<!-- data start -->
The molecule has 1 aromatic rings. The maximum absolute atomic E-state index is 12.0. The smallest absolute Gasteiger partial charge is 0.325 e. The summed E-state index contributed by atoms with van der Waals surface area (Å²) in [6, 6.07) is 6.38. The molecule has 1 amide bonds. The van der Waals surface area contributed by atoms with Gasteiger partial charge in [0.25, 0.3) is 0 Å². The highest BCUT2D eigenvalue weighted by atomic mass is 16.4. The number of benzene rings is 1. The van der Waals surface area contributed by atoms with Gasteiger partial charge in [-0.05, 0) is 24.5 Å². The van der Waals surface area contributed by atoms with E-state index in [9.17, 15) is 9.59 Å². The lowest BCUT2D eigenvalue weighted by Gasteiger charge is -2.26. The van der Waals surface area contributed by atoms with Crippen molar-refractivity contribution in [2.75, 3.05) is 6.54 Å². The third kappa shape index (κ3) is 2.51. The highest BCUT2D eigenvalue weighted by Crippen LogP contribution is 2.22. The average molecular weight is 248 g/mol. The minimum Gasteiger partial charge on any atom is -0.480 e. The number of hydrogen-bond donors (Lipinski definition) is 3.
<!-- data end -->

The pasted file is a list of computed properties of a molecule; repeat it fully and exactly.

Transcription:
The molecule has 1 aromatic rings. The maximum absolute atomic E-state index is 12.0. The smallest absolute Gasteiger partial charge is 0.325 e. The summed E-state index contributed by atoms with van der Waals surface area (Å²) in [6, 6.07) is 6.38. The molecule has 1 amide bonds. The van der Waals surface area contributed by atoms with Gasteiger partial charge in [0.25, 0.3) is 0 Å². The highest BCUT2D eigenvalue weighted by atomic mass is 16.4. The number of benzene rings is 1. The van der Waals surface area contributed by atoms with Gasteiger partial charge in [-0.05, 0) is 24.5 Å². The van der Waals surface area contributed by atoms with E-state index in [9.17, 15) is 9.59 Å². The lowest BCUT2D eigenvalue weighted by Gasteiger charge is -2.26. The van der Waals surface area contributed by atoms with Crippen molar-refractivity contribution in [2.75, 3.05) is 6.54 Å². The third kappa shape index (κ3) is 2.51. The highest BCUT2D eigenvalue weighted by Crippen LogP contribution is 2.22. The average molecular weight is 248 g/mol. The minimum Gasteiger partial charge on any atom is -0.480 e. The number of hydrogen-bond donors (Lipinski definition) is 3.